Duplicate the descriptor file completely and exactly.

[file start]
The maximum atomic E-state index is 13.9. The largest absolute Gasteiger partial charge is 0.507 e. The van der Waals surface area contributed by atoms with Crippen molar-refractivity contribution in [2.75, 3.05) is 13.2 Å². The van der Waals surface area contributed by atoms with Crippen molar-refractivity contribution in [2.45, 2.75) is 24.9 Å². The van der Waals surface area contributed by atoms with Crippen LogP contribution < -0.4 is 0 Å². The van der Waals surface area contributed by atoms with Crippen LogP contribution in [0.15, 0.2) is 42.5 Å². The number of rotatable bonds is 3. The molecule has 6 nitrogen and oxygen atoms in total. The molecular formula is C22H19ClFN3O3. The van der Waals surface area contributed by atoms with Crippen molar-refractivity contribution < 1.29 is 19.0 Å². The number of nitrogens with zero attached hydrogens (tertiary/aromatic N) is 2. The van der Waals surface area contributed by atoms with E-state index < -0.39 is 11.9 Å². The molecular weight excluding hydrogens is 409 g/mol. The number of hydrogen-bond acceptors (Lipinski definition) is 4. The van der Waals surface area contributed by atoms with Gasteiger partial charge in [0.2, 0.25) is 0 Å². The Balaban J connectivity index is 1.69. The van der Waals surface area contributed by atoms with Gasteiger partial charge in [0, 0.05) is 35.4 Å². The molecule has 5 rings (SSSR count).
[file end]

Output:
The maximum atomic E-state index is 13.9. The largest absolute Gasteiger partial charge is 0.507 e. The van der Waals surface area contributed by atoms with Crippen molar-refractivity contribution in [2.75, 3.05) is 13.2 Å². The van der Waals surface area contributed by atoms with Crippen molar-refractivity contribution in [2.45, 2.75) is 24.9 Å². The van der Waals surface area contributed by atoms with Crippen LogP contribution < -0.4 is 0 Å². The van der Waals surface area contributed by atoms with Crippen LogP contribution in [0.15, 0.2) is 42.5 Å². The number of rotatable bonds is 3. The molecule has 6 nitrogen and oxygen atoms in total. The molecular formula is C22H19ClFN3O3. The van der Waals surface area contributed by atoms with Crippen molar-refractivity contribution < 1.29 is 19.0 Å². The number of nitrogens with zero attached hydrogens (tertiary/aromatic N) is 2. The van der Waals surface area contributed by atoms with E-state index < -0.39 is 11.9 Å². The molecular weight excluding hydrogens is 409 g/mol. The number of hydrogen-bond acceptors (Lipinski definition) is 4. The van der Waals surface area contributed by atoms with Gasteiger partial charge in [0.2, 0.25) is 0 Å². The Balaban J connectivity index is 1.69. The van der Waals surface area contributed by atoms with Gasteiger partial charge in [0, 0.05) is 35.4 Å². The molecule has 5 rings (SSSR count).